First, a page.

The pelvic floor and breathing. So the pelvic floor is, um, sling of muscles that just lays in the bottom of your pelvis and really reacts to your breath. So anytime we're starting to move, we want to make sure that the pelvic floor is coordinated and working, especially after, especially after a vaginal birth, but also after says Arion, the muscles have been seriously taxed. There's so much pressure that's being put on them off for 10 months, uh, that you want to make sure that you're able to activate the pelvic floor before you start to walk, before you start to pick up a newborn or older children or, uh, even getting in and out of a car can be really, really hard on the pelvic floor. So the first stage is finding that awareness of your pelvic floor. There is definitely not one pelvic floor cue that is going to work for everyone. Some people will have very, very tight pelvic floor after birth and some will have very, very released pelvic floor afterbirth.

This is something where a pelvic physio is essential and should be seen by everybody. Um, so we can support that as PyLadies instructors. But it's really important that you, you make sure that your client is seen by a pelvic physio. Here's a beautiful picture of the pelvic floor. The simplified way to think of the pelvic floor is really the urethra and the vagina and the anus. Okay. And after having a baby, it's really a good time to use those words to use the anatomical words where don't need to shy away from it. Maybe in a group class where there's men and there's different populations, it's not the time to use those words, but after birth, women are ready to hear it and it makes sense and it keeps it clear and concise and that's when we want to be using the right words to make sure that they actually are finding those three separate points.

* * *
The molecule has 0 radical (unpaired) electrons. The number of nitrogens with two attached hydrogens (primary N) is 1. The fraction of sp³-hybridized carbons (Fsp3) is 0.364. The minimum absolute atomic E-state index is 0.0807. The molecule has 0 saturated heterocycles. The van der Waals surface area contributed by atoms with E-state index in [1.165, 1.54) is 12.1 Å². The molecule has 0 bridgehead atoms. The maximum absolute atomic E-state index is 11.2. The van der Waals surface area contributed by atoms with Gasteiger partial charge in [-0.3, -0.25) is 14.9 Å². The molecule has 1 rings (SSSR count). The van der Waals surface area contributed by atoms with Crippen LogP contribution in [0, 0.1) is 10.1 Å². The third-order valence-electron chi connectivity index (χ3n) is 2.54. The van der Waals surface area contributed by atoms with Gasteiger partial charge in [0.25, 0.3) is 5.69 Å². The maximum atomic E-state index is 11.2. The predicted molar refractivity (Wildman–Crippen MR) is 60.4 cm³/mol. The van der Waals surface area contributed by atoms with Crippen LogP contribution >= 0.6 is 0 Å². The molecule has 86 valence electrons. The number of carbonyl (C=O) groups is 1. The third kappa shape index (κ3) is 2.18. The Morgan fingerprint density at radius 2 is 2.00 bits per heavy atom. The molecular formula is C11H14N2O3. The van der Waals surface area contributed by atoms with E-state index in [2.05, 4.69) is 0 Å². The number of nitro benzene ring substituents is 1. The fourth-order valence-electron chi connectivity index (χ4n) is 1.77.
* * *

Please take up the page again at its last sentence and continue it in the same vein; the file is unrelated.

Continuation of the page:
Personalized pelvic floor, every single body is different. Every single pelvic floor has experienced something totally different. My pelvic floor being pointed and I'm entering a lot of pelvic floor exercises, very, very, very tight and contracted. And if I were to go in and start doing, um, you know, lifting my blueberry over and over and over again, I would create a lot of pain and tension in my body. And we want to make sure we're not doing that with our clients, especially not as an automatic, you know, cookie cutter.

Here I'm in a private session and got a lift, a blueberry. We want to make sure that we are asking our clients, you know, where's their pain? Um, this is why we want to know what type of birth they had, what the experience was like if there was any tearing or prolapse or um, you know, any of the complications. So important to be talking to our clients about their birth experience before we get into deep, um, pelvic floor work. So it's essential that we're not just tightening and lifting the pelvic floor, but also releasing the pelvic floor every single time that we do a pelvic floor exercise. So, um, let's do a couple pelvic floor exercises here. So find a place where you're comfortable and you can feel the sling or that Hammock of muscles that is at the base of your pelvis.

And let's start with the urethra. And um, you're going to start to feel a flaxseed and I want you to really imagine that you're pulling that flaxseed up through the urethra and then you're releasing it back down. As you inhale, you want to really feel the downward, I don't want to say press more release of that Flexi. And as you exhale, that gentle just lift. So then we'll go to vagina and the holes a little bit bigger. So we're going to think of a blueberry and we'll just gently pick up the blueberry with the vagina and then release open up so it drops as you exhale, you're gonna pick up the blueberry and open and drop it. Okay. And then we'll move back a little further in the body.